So for example, the paper I wrote about in this post is stored in Google Drive as
Baepler Walker Driessen 2014.pdf. Why Google Drive instead of Dropbox or something else? Last year, I discovered that my university offers unlimited Google Drive storage capacity if we use the GDrive account associated with our faculty GMail. So while I’ve used Dropbox as my main storage service for years, I have been moving more and more of my long-term storage to GDrive just because I can (and doing so gives me more free space on Dropbox). Otherwise there’s nothing magical about Google Drive.
Once the papers are in Google Drive, a folder called
Papers, they are automatically sychronized with Mendeley because I have designated
Papers as a “watch folder” in Mendeley:
By using this option in Mendeley, any PDF added to that folder will be imported and synchronized without any further action necessary (unless I need to change any details that Mendeley’s importer gets wrong). I can then use Mendeley to search, read, and annotate the papers. So that’s several steps that I do not have to do manually, which is good.
When I do read a paper, I will do so in Mendeley but put my notes on the paper in Evernote. I create an Evernote note using the universal naming scheme — same name as the PDF I am reading — then add the citation for the paper (which can be generated using Mendeley) and take notes using the eight-part checklist that I introduced in the last post on this subject. Here’s the note on the Baepler/Walker/Driessen paper I mentioned earlier if you want to see what it looks like. So each paper I am reading has notes for it that conform to a coherent structure.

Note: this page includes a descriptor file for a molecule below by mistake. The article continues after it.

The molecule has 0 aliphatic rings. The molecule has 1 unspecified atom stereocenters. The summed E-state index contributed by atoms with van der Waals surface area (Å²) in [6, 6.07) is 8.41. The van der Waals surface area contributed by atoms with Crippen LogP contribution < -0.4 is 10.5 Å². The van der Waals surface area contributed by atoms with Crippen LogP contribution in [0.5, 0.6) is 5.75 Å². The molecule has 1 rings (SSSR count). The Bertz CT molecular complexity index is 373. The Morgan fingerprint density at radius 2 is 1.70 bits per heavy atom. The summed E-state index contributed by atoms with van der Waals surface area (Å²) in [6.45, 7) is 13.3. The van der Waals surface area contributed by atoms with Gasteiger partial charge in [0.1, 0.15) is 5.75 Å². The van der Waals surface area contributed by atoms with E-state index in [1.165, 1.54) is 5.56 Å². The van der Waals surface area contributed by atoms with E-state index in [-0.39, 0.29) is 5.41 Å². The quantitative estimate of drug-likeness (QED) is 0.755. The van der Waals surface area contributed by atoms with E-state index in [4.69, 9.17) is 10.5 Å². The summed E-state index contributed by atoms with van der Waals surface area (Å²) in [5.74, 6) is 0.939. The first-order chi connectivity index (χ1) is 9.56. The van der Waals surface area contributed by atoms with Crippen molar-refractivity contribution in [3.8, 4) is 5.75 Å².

Using Trello to pull it all together
I could really stop right here and have a decent, functional system for acquiring, reading, and annotating research. But with a remote collaborator (and just to keep myself organized) I also need something to track the process: Enter Trello. I’ve set up this board and added my collaborator as well as a couple of other Steelcase people who are interested in the project:
The board has lists for Information, Queue, Next Up, Reading, DONE, and Removed from Study. The categories are self-explanatory (and they are a lot like those on the Grading Status Board I mentioned earlier; in fact most of my Trello boards for projects have this structure). The way that the board gets used is like this:
- When either my collaborator or I finds a paper that merits study, we add it to the Queue by creating a card for it, titled using the universal naming scheme. We also add the PDF of the paper directly to the card — crucially important because this way we can share files. I do this by using the Google Drive power-up for Trello which allows me to link directly to the paper in my Drive; my collaborator prefers to just drag-and-drop the PDF onto the card. Either way works.
- My collaborator and I both occasionally look in the queue and see if there are any papers that we specifically want to read. If I find one that suits me, I will claim it by adding myself as a “member” of that card. This puts my avatar on the card, letting my collaborator know that I’m doing that paper and she doesn’t have to (and vice versa, if she claims a paper).